When the four industry groups were considered together, there was a strong positive correlation between extreme heat and indemnity costs per $100 of payroll (pure premium), and a moderate positive correlation between heat and indemnity costs per claim (severity). (See the blue box above for definitions.) The strength of the relationships between heat and costs in the four groups together appear to be driven by the strength of the results in two industries: Cartage and Trucking, and Commercial Enterprises. The strongest correlation was for wage-adjusted indemnity severity in Cartage and Trucking. Thankfully for some of the workers in that industry, UPS and the Teamsters union have reached a tentative deal that would get air conditioning and other heat protections into much of the company’s vehicle fleet. 

The researchers could not conclude there was a significant relationship between heat and lost wage costs when they considered the Agriculture industry or Construction and Erection industry alone. This might be due in part to small sample sizes. Many farmworkers aren’t covered by workers compensation in North Carolina, and many construction workers may be denied benefits because they’re being illegally misclassified as independent contractors. Furthermore, both industries in North Carolina rely heavily on Hispanic and Latine workers, many of whom are immigrants. Immigrant workers who are entitled to workers compensation may be unaware of their rights. They also may be afraid to apply for fear of retaliation from their employer, or face language or other barriers to filing claims and appealing denials of their claims.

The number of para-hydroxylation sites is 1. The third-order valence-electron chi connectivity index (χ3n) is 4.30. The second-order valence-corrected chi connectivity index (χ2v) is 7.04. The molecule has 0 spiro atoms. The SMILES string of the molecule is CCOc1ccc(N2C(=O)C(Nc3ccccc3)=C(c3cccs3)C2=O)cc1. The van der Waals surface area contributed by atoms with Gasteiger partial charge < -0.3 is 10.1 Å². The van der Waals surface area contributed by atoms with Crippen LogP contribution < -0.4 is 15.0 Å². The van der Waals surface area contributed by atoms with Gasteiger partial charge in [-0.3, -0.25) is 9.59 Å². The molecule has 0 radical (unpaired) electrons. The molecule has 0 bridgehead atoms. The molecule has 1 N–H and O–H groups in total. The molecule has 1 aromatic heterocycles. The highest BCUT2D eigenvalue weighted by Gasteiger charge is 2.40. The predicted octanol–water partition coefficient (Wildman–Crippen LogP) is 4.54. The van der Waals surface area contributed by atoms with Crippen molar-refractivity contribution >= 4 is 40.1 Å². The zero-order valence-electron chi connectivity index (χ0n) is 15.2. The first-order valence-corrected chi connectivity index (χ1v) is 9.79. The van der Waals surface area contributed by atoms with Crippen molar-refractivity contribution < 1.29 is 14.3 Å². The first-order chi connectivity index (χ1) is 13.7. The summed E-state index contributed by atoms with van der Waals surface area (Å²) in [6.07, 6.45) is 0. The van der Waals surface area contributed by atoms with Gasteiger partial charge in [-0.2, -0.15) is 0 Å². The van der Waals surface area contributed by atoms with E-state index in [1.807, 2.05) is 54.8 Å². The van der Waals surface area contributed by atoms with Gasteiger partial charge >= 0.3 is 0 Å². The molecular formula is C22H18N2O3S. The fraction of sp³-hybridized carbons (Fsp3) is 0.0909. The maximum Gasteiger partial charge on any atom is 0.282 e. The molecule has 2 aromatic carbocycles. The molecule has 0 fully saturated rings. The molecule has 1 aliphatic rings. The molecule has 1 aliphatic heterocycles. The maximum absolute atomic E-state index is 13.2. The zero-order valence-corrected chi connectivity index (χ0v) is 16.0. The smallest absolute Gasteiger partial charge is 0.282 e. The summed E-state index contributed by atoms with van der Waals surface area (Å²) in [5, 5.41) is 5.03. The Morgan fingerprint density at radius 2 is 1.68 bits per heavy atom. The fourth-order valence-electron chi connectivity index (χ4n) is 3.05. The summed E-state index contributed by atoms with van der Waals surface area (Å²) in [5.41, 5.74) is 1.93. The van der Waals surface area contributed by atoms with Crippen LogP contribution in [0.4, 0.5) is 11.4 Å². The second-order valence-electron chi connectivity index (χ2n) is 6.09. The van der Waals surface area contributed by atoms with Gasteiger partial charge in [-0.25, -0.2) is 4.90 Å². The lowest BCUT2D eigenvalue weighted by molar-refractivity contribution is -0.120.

Some workers in those industries also may opt not to file claims because they can’t afford to. North Carolina has a seven-day waiting period for indemnity benefits and only covers two-thirds of missed wages. That’s an impossible pay gap for people such as farmworkers and construction laborers who are already trying to support themselves and their families on poverty wages. Better to: “Put your head down. Do the work. Don’t complain,” as described in a recent Futuro Investigates and Latino USA podcast about foreign-born farmworkers.

Workers picking strawberries at Lewis Taylor Farms in Fort Valley, Georgia, on May 7, 2019.

The farm’s crops includes bell peppers, cucumbers, eggplant, squash, strawberries, tomatoes, cantaloupe, watermelon and a variety of specialty peppers on 6,500 acres; and cotton and peanuts on 1,000 acres.
Credit: Lance Cheung/USDA

In contrast to the lost wage costs, most of the relationships between extreme heat and medical costs were not statistically significant. This is surprising, given what we know from previous research about the health costs of heat-related illnesses and injuries in the general population. One possibility is that most workers in the four industries can minimize the need for heat-related medical treatment simply by staying home from work to rest and hydrate. Another is that heat-related illnesses may not be reported or recognized as work-related—especially in workplace cultures that value “toughness.” These issues, however, will have to be the subject of further research.

A man working on a bridge construction project

NCDOT Communications, CC BY 2.0

Here's the bottom line: labor agencies in North Carolina and other states shouldn’t be swayed by industry arguments that heat protections will cost too much. Failing to take commonsense protective measures against heat just pushes costs into the future, often onto workers themselves. And, of course, some workers sickened by heat pay the ultimate price: Their lives. Agencies need to develop formal heat standards now, so workers make it through every shift safely and take home their entire, hard-earned paycheck.